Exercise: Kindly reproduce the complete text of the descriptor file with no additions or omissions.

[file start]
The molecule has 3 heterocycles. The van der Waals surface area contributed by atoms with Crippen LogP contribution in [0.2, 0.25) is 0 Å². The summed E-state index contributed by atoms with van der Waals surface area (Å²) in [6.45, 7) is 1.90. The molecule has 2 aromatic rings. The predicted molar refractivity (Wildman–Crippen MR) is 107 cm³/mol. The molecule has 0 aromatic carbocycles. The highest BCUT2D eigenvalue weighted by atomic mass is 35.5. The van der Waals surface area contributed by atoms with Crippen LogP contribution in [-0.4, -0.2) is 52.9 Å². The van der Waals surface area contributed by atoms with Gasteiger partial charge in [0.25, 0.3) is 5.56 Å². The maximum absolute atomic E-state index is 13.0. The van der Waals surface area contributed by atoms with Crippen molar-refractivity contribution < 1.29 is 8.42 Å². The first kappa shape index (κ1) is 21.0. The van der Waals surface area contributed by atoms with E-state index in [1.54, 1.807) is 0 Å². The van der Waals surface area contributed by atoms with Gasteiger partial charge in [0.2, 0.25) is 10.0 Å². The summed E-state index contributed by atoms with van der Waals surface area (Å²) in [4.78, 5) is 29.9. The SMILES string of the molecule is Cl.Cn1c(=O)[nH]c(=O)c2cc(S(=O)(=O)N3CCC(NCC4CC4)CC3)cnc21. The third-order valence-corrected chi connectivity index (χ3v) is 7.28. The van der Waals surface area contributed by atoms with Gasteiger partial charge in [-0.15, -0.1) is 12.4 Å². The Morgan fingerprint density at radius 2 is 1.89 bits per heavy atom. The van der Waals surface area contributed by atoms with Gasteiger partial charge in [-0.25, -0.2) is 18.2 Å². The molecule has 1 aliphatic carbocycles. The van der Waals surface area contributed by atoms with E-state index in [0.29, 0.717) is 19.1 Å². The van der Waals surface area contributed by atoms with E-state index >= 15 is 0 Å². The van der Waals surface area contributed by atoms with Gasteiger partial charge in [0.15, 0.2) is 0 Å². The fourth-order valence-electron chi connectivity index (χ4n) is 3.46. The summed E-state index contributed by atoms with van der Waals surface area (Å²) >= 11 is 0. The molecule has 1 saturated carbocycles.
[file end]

The molecule has 3 heterocycles. The van der Waals surface area contributed by atoms with Crippen LogP contribution in [0.2, 0.25) is 0 Å². The summed E-state index contributed by atoms with van der Waals surface area (Å²) in [6.45, 7) is 1.90. The molecule has 2 aromatic rings. The predicted molar refractivity (Wildman–Crippen MR) is 107 cm³/mol. The molecule has 0 aromatic carbocycles. The highest BCUT2D eigenvalue weighted by atomic mass is 35.5. The van der Waals surface area contributed by atoms with Crippen LogP contribution in [-0.4, -0.2) is 52.9 Å². The van der Waals surface area contributed by atoms with Gasteiger partial charge in [0.25, 0.3) is 5.56 Å². The maximum absolute atomic E-state index is 13.0. The van der Waals surface area contributed by atoms with Crippen molar-refractivity contribution < 1.29 is 8.42 Å². The first kappa shape index (κ1) is 21.0. The van der Waals surface area contributed by atoms with E-state index in [1.54, 1.807) is 0 Å². The van der Waals surface area contributed by atoms with Gasteiger partial charge in [0.2, 0.25) is 10.0 Å². The summed E-state index contributed by atoms with van der Waals surface area (Å²) in [4.78, 5) is 29.9. The SMILES string of the molecule is Cl.Cn1c(=O)[nH]c(=O)c2cc(S(=O)(=O)N3CCC(NCC4CC4)CC3)cnc21. The third-order valence-corrected chi connectivity index (χ3v) is 7.28. The van der Waals surface area contributed by atoms with Gasteiger partial charge in [-0.15, -0.1) is 12.4 Å². The Morgan fingerprint density at radius 2 is 1.89 bits per heavy atom. The van der Waals surface area contributed by atoms with Gasteiger partial charge in [-0.25, -0.2) is 18.2 Å². The molecule has 1 aliphatic carbocycles. The van der Waals surface area contributed by atoms with E-state index in [0.29, 0.717) is 19.1 Å². The van der Waals surface area contributed by atoms with E-state index >= 15 is 0 Å². The van der Waals surface area contributed by atoms with Gasteiger partial charge in [0.15, 0.2) is 0 Å². The fourth-order valence-electron chi connectivity index (χ4n) is 3.46. The summed E-state index contributed by atoms with van der Waals surface area (Å²) >= 11 is 0. The molecule has 1 saturated carbocycles.